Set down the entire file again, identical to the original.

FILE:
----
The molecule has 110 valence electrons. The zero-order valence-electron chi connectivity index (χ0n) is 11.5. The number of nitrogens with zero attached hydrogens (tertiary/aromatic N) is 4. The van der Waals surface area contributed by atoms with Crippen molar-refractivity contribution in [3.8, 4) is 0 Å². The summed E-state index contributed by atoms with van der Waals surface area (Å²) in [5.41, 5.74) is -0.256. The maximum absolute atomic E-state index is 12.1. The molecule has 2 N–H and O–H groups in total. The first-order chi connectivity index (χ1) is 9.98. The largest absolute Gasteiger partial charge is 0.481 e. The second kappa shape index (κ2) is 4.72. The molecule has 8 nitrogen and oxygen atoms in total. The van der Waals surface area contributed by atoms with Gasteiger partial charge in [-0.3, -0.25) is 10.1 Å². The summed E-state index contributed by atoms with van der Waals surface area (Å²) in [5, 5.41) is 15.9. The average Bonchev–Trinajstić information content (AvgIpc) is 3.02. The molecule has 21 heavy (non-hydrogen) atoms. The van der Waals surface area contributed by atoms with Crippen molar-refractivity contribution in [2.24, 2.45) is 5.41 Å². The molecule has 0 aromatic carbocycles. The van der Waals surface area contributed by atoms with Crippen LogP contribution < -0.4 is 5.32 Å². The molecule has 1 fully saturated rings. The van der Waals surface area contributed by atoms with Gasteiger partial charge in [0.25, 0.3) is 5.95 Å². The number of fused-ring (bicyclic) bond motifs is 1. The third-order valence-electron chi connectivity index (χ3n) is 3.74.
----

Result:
The molecule has 110 valence electrons. The zero-order valence-electron chi connectivity index (χ0n) is 11.5. The number of nitrogens with zero attached hydrogens (tertiary/aromatic N) is 4. The van der Waals surface area contributed by atoms with Crippen molar-refractivity contribution in [3.8, 4) is 0 Å². The summed E-state index contributed by atoms with van der Waals surface area (Å²) in [5.41, 5.74) is -0.256. The maximum absolute atomic E-state index is 12.1. The molecule has 2 N–H and O–H groups in total. The first-order chi connectivity index (χ1) is 9.98. The largest absolute Gasteiger partial charge is 0.481 e. The second kappa shape index (κ2) is 4.72. The molecule has 8 nitrogen and oxygen atoms in total. The van der Waals surface area contributed by atoms with Gasteiger partial charge in [-0.3, -0.25) is 10.1 Å². The summed E-state index contributed by atoms with van der Waals surface area (Å²) in [5, 5.41) is 15.9. The average Bonchev–Trinajstić information content (AvgIpc) is 3.02. The molecule has 21 heavy (non-hydrogen) atoms. The van der Waals surface area contributed by atoms with Crippen molar-refractivity contribution in [2.24, 2.45) is 5.41 Å². The molecule has 0 aromatic carbocycles. The van der Waals surface area contributed by atoms with Crippen LogP contribution < -0.4 is 5.32 Å². The molecule has 1 fully saturated rings. The van der Waals surface area contributed by atoms with Gasteiger partial charge in [0.25, 0.3) is 5.95 Å². The number of fused-ring (bicyclic) bond motifs is 1. The third-order valence-electron chi connectivity index (χ3n) is 3.74.